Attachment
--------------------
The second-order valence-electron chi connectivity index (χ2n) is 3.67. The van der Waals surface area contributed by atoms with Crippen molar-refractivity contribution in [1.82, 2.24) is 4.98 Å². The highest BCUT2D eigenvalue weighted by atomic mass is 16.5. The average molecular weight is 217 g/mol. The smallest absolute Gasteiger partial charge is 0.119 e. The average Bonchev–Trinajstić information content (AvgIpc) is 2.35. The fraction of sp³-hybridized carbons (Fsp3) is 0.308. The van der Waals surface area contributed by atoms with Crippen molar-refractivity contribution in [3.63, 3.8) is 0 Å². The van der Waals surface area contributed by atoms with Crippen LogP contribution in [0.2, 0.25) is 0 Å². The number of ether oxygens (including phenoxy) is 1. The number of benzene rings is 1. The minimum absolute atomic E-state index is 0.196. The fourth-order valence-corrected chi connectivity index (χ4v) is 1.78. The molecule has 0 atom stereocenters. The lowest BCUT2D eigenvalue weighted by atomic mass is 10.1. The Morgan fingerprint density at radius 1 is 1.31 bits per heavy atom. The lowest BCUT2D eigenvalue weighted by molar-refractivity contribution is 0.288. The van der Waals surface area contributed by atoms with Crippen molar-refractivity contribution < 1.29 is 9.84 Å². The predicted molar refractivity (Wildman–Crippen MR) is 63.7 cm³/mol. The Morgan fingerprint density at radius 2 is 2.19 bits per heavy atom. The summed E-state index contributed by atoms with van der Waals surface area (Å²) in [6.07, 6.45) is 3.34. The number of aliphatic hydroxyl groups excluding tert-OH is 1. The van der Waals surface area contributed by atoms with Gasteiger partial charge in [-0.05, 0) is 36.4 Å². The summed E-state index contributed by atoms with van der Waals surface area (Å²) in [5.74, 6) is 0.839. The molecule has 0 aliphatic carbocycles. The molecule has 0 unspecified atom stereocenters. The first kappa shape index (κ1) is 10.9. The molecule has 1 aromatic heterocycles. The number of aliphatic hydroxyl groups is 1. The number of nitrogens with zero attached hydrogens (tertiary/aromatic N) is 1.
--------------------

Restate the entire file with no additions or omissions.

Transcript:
The second-order valence-electron chi connectivity index (χ2n) is 3.67. The van der Waals surface area contributed by atoms with Crippen molar-refractivity contribution in [1.82, 2.24) is 4.98 Å². The highest BCUT2D eigenvalue weighted by atomic mass is 16.5. The average molecular weight is 217 g/mol. The smallest absolute Gasteiger partial charge is 0.119 e. The average Bonchev–Trinajstić information content (AvgIpc) is 2.35. The fraction of sp³-hybridized carbons (Fsp3) is 0.308. The van der Waals surface area contributed by atoms with Crippen molar-refractivity contribution in [3.63, 3.8) is 0 Å². The van der Waals surface area contributed by atoms with Crippen LogP contribution in [0.2, 0.25) is 0 Å². The number of ether oxygens (including phenoxy) is 1. The number of benzene rings is 1. The minimum absolute atomic E-state index is 0.196. The fourth-order valence-corrected chi connectivity index (χ4v) is 1.78. The molecule has 0 atom stereocenters. The lowest BCUT2D eigenvalue weighted by atomic mass is 10.1. The Morgan fingerprint density at radius 1 is 1.31 bits per heavy atom. The lowest BCUT2D eigenvalue weighted by molar-refractivity contribution is 0.288. The van der Waals surface area contributed by atoms with Crippen molar-refractivity contribution < 1.29 is 9.84 Å². The predicted molar refractivity (Wildman–Crippen MR) is 63.7 cm³/mol. The Morgan fingerprint density at radius 2 is 2.19 bits per heavy atom. The summed E-state index contributed by atoms with van der Waals surface area (Å²) in [6.07, 6.45) is 3.34. The number of aliphatic hydroxyl groups excluding tert-OH is 1. The van der Waals surface area contributed by atoms with Gasteiger partial charge in [-0.05, 0) is 36.4 Å². The summed E-state index contributed by atoms with van der Waals surface area (Å²) in [5.74, 6) is 0.839. The molecule has 0 aliphatic carbocycles. The molecule has 0 unspecified atom stereocenters. The first kappa shape index (κ1) is 10.9. The molecule has 1 aromatic heterocycles. The number of aliphatic hydroxyl groups is 1. The number of nitrogens with zero attached hydrogens (tertiary/aromatic N) is 1.